# Why I will now associate sandwiches with Galois

Do you ever experience those moments when you’re sitting around eating a sandwich, and all of a sudden you think, “Damn, *this really tastes like a sandwich!*”

Not that I do, of course.

And now, let us move on to my main topic of discussion: the quintic. Or maybe group theory. Or maybe physics. Or maybe Galois (sigh! Galois!).

Or maybe, says Mario Livio, author of *The Equation That Couldn’t Be Solved*, all of the above!

As the above transition suggests, this is a book somewhat similar in spirit to Hofstadter’s *GEB*, in that it uses a mathematical idea as a jumping off point to talk about a great variety of subjects. This is an approach I approve of, partly because *GEB* is sheer genius but also because I am a person who likes a great variety of subjects and likes seeing them interwoven with math in cool and mind-blowing ways.

But you are already shaking your head, because nothing compares well to *GEB* when it’s me doing the comparing. Sorry, Livio. It’s a good book, really.

The only problem lies with that phrase “a mathematical idea.” Hofstadter takes 742 pages to luxuriate over analyzing the proof and implications of *one* mathematical idea: Gödel’s incompleteness theorem. Not “number theory” or “logic;” just this one theorem. Livio takes a much more portable 290 pages to discuss group theory, which is a sprawling field that reaches its tendrils of implication into just about everything you can think of, including thinking itself.

That being said, the subtitle of this book is “How Mathematical Genius Discovered the Language of Symmetry.” So while the math (and physics, psychology, sciences in general) is perhaps best suited for someone who has not yet heard of isomorphisms, the history portions are quite fascinating. The repeated instances of vastly important math papers being lost by inept committees made me want to strangle various historical figures (I’m looking at you, Cauchy). I absolutely love the dramatic story of solving the cubic. And I absolutely love Galois.

I learned that Galois was a political live wire and spent time in prison for possibly threatening to assassinate the king of France. But all anyone seems to care about is his death, so okay. (Spoiler alert!) The man died. In a duel.

As an aside, I am tickled by how Livio writes, “Let me note at the outset that from the purely mathematical point of view, or for the history of group theory and its application to symmetries, it is unimportant why Galois died or who killed him.” Then he goes on to devote 14 pages to dissecting the evidence surrounding this “unimportant” event. Because he couldn’t resist.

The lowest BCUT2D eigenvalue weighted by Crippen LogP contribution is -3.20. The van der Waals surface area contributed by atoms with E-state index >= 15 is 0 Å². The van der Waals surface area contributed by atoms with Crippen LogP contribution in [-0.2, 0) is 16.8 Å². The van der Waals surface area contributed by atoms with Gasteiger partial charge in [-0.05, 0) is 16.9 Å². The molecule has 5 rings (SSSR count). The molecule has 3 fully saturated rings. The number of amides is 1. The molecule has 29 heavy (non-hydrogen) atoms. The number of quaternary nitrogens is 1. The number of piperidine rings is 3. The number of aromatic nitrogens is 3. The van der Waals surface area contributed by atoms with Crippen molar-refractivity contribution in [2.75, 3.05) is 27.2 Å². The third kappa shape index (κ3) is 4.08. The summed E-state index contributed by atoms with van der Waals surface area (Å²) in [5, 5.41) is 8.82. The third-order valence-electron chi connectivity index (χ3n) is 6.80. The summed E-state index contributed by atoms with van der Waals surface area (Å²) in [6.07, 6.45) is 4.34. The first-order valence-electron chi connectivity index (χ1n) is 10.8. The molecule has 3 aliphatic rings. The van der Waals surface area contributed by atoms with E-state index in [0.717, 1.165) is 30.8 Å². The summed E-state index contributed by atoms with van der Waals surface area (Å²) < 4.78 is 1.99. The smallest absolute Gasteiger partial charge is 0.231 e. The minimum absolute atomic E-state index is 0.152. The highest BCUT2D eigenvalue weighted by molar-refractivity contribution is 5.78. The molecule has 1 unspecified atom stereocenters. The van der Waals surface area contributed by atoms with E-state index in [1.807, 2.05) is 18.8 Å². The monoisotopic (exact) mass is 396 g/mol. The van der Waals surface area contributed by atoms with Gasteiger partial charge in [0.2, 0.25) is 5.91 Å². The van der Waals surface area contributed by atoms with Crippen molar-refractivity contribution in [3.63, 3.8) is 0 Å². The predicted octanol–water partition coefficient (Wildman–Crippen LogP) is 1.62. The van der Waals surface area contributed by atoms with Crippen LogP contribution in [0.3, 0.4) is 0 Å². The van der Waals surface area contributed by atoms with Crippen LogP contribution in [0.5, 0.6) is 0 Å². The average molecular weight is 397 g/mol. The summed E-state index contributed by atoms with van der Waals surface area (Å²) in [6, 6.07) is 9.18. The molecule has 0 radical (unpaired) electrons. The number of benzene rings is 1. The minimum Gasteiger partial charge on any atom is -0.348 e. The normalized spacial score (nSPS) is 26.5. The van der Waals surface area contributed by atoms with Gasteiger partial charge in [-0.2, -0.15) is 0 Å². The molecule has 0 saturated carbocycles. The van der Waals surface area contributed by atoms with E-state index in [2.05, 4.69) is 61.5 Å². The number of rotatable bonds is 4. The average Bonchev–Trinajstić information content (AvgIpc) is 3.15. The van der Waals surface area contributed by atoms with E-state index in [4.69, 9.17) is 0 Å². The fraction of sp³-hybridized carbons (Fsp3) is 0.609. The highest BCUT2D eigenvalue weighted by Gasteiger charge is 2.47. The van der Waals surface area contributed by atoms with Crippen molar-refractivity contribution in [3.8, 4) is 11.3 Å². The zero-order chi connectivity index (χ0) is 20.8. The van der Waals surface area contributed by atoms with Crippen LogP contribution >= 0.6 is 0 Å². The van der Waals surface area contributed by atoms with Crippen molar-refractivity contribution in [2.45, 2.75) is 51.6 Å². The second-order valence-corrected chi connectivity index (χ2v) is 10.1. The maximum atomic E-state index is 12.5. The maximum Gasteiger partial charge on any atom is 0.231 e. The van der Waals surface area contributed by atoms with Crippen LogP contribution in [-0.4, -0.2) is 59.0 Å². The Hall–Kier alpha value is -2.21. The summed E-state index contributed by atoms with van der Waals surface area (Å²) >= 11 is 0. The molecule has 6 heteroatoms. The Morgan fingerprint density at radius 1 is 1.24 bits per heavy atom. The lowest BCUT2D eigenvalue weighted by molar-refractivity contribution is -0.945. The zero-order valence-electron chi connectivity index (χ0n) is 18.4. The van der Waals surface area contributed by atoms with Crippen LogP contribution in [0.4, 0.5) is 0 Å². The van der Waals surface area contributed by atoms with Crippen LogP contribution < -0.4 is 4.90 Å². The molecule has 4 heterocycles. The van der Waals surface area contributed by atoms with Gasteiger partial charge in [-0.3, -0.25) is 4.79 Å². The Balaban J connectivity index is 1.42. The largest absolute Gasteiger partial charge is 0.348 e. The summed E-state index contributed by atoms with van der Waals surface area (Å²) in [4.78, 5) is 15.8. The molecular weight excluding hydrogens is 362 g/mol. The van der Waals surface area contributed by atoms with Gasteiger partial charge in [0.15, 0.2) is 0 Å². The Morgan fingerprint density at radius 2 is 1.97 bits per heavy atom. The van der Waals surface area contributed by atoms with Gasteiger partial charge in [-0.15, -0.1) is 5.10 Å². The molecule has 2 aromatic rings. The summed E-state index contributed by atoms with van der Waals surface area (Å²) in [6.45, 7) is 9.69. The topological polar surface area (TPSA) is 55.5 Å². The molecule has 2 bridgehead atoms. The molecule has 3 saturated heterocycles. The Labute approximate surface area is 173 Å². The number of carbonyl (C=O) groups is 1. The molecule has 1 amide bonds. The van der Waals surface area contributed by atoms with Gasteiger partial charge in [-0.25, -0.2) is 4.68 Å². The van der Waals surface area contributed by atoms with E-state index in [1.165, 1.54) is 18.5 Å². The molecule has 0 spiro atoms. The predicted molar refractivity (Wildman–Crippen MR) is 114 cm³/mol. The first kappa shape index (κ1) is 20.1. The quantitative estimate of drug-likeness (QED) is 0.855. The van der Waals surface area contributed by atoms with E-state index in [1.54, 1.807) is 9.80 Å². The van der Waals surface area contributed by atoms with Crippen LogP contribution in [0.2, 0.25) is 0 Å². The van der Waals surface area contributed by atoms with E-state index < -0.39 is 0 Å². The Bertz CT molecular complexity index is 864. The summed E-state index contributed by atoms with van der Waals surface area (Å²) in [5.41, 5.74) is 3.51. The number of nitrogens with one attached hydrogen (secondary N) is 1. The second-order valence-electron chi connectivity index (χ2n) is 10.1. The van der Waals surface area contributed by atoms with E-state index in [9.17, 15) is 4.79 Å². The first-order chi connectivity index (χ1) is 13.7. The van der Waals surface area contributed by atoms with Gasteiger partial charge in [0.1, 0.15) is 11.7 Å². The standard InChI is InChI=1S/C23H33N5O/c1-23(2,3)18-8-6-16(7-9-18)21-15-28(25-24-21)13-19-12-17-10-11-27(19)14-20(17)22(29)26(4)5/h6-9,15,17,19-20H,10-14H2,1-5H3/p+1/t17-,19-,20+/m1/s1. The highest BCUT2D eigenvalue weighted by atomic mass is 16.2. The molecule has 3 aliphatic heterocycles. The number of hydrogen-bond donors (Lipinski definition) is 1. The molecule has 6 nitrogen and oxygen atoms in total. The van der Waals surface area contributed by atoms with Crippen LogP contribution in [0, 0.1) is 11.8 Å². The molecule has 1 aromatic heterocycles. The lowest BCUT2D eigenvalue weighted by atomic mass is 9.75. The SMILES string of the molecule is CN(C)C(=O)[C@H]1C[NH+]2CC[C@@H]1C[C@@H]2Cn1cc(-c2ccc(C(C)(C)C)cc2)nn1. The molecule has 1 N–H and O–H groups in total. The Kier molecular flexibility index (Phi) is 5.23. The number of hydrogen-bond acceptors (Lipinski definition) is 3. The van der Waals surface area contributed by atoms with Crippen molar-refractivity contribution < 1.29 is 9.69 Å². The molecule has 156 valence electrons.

Galois’s death is certainly shrouded in mystery, but it is safe to say that it was not quite as a certain Precalculus teacher would have us believe: a man insulting Galois’s girlfriend and forcing him to defend her honor in an ultimately fateful duel. Instead, it involved more of *Galois* insulting his girlfriend (who, to be fair, had already cold-heartedly rejected him) and two other men defending her honor in an ultimately fateful duel.

Which makes Galois seem much more like an obnoxious emo kid than a romantic hero, but I think we can forgive him because his life pretty much sucked and he also happened to be a genius. But I’ll let Livio tell you about that.

Next time your math teacher claims your work is illegible, just tell him you’re emulating Galois. Also, is that not the prettiest sigma you’ve ever seen?

When reading the book, I commented to my wife that I thought this was another book by Hofstadter in disguise. It wasn’t, although both authors attempt to reach out to audiences [like me] that have the mathematical curiosity if not the skills. I think the book succeeded at introducing ‘symmetry’ as a mathematical concept but spent more time about the famous mathematician’s lives than the book title invited. On the other hand, if I can use Galois’ concepts to get my grandchildren interested in the symmetry found in nature…

I agree– the historical parts were a little more than I expected, though still well-done. And any book attempting to make math accessible gets props from me. 🙂

I love the story of Galois and the man is pure genius. The central idea in Galois theory is extremely abstract yet elegant. I tried spending months in the past to *really* understand his ideas (i.e. not only how but *why*), but to be honest I never really did because to prove his theory you need to have a *deep* understanding of both group theory and field theory. In comparison, I find theories like vector classic, linear algebra, non-relativistic quantum mechanics to be fairly easily understood.

I hope to one day be advanced enough to even attempt to understand Galois theory… hah, I seem to be having enough trouble in my linear algebra class.